3 years ago

Genomic rearrangements induced by unscheduled DNA double strand breaks in somatic mammalian cells

Genomic rearrangements induced by unscheduled DNA double strand breaks in somatic mammalian cells
Josée Guirouilh-Barbat, Tangui Le Guen, Bernard S. Lopez, Ayeong So
DNA double-strand breaks (DSBs) are highly toxic lesions that can lead to profound genome rearrangements and/or cell death. They routinely occur in genomes due to endogenous or exogenous stresses. Efficient repair systems, canonical non-homologous end-joining and homologous recombination exist in the cell and not only ensure the maintenance of genome integrity but also, via specific programmed DNA double-strand breaks, permit its diversity and plasticity. However, these repair systems need to be tightly controlled because they can also generate genomic rearrangements. Thus, when DSB repair is not properly regulated, genome integrity is no longer guaranteed. In this review, we will focus on non-programmed genome rearrangements generated by DSB repair, in somatic cells. We first discuss genome rearrangements induced by homologous recombination and end-joining. We then discuss recently described rearrangement mechanisms, driven by microhomologies, that do not involve the joining of DNA ends but rather initiate DNA synthesis (microhomology-mediated break-induced replication, fork stalling and template switching and microhomology-mediated template switching). Finally, we discuss chromothripsis, which is the shattering of a localized region of the genome followed by erratic rejoining. DNA double-strand breaks are highly toxic lesions that routinely occur in genomes, either in physiologically controlled processes, or accidentally due to endogenous or exogenous stresses. Several repair systems exist that guarantee genome integrity but can also generate many kinds of deleterious genomic rearrangements. Here we review genomic rearrangements induced by unscheduled DNA double strand breaks in somatic mammalian cells.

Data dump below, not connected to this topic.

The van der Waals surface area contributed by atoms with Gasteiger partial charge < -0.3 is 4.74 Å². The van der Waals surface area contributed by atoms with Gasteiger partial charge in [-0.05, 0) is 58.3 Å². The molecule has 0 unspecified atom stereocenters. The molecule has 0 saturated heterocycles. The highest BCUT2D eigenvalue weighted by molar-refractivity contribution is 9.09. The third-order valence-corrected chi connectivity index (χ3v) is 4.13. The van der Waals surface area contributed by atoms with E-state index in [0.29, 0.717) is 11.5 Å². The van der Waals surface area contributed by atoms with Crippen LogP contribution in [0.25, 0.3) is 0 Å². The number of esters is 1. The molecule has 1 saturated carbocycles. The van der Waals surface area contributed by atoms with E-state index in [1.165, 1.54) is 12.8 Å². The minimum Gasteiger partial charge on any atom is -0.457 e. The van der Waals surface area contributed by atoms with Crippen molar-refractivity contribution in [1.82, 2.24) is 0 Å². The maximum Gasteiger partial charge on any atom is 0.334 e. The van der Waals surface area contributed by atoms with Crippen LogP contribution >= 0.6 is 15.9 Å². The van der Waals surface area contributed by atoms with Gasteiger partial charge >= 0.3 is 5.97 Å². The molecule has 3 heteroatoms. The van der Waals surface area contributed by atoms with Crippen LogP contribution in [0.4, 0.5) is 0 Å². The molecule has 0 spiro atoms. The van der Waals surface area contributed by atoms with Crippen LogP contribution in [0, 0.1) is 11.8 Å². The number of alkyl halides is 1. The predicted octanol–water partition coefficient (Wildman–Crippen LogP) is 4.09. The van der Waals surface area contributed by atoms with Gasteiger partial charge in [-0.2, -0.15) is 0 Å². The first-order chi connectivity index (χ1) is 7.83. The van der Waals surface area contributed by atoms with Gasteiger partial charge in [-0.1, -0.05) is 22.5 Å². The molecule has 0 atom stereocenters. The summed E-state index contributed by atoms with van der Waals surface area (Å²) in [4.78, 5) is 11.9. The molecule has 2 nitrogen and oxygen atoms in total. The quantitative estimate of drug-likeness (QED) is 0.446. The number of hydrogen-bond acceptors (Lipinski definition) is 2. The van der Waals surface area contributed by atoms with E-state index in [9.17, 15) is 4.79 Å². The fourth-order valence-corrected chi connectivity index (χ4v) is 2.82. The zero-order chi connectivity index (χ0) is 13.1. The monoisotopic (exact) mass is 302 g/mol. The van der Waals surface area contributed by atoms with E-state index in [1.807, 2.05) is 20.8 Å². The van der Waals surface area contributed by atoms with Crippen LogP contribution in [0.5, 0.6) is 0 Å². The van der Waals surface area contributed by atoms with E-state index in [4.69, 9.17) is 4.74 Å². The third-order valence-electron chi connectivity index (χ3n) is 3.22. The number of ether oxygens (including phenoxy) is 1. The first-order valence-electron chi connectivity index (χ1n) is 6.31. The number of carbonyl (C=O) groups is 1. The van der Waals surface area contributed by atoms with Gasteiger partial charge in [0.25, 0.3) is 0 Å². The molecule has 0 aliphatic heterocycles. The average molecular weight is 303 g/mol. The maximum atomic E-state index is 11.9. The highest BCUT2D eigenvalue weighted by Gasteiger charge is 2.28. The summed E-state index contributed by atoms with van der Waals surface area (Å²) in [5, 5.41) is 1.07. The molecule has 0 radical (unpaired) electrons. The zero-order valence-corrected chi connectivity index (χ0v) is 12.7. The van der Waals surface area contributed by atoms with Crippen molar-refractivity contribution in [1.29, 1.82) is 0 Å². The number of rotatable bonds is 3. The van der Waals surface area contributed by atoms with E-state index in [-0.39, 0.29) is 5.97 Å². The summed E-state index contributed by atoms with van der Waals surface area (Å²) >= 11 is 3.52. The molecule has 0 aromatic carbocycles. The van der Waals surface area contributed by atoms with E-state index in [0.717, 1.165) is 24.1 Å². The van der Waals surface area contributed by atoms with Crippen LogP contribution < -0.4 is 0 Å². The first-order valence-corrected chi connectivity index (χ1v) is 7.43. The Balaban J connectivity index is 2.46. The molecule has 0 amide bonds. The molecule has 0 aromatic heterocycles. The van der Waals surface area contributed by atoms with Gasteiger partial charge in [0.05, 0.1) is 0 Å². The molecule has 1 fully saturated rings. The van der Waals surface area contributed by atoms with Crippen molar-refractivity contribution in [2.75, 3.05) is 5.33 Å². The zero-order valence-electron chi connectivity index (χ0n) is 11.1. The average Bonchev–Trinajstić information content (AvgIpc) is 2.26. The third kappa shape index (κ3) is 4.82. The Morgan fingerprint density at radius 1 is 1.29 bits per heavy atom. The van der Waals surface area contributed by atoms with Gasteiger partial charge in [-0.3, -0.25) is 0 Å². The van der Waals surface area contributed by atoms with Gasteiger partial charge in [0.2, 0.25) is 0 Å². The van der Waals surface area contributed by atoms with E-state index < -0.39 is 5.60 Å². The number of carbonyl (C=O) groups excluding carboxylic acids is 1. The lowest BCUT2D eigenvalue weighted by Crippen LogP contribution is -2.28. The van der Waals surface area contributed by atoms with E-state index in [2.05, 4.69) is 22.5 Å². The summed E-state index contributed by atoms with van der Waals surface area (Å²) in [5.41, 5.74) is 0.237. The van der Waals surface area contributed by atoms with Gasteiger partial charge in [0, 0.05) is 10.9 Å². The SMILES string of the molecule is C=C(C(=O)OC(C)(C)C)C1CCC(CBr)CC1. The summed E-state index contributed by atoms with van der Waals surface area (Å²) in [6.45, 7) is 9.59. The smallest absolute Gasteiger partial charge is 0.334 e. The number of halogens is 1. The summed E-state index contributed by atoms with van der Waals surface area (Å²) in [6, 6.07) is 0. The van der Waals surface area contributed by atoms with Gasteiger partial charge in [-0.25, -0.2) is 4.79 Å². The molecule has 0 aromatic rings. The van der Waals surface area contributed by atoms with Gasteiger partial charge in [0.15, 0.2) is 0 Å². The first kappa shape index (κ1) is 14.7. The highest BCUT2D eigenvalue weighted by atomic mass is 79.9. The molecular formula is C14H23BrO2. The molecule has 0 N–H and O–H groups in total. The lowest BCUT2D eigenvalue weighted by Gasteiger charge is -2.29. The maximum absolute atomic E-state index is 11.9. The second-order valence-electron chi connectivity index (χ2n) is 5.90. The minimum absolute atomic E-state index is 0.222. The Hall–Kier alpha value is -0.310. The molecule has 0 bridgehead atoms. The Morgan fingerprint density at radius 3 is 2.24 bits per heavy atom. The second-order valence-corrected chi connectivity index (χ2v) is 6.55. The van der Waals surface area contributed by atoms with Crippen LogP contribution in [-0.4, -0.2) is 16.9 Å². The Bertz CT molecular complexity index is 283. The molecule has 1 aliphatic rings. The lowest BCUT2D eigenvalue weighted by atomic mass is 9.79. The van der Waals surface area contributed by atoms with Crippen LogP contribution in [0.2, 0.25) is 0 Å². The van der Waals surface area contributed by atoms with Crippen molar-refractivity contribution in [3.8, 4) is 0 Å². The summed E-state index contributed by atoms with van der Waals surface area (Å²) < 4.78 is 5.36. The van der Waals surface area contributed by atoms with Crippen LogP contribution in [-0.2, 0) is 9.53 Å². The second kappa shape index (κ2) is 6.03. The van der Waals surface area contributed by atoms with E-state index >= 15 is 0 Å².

Publisher URL: http://onlinelibrary.wiley.com/resolve/doi

DOI: 10.1111/febs.14053

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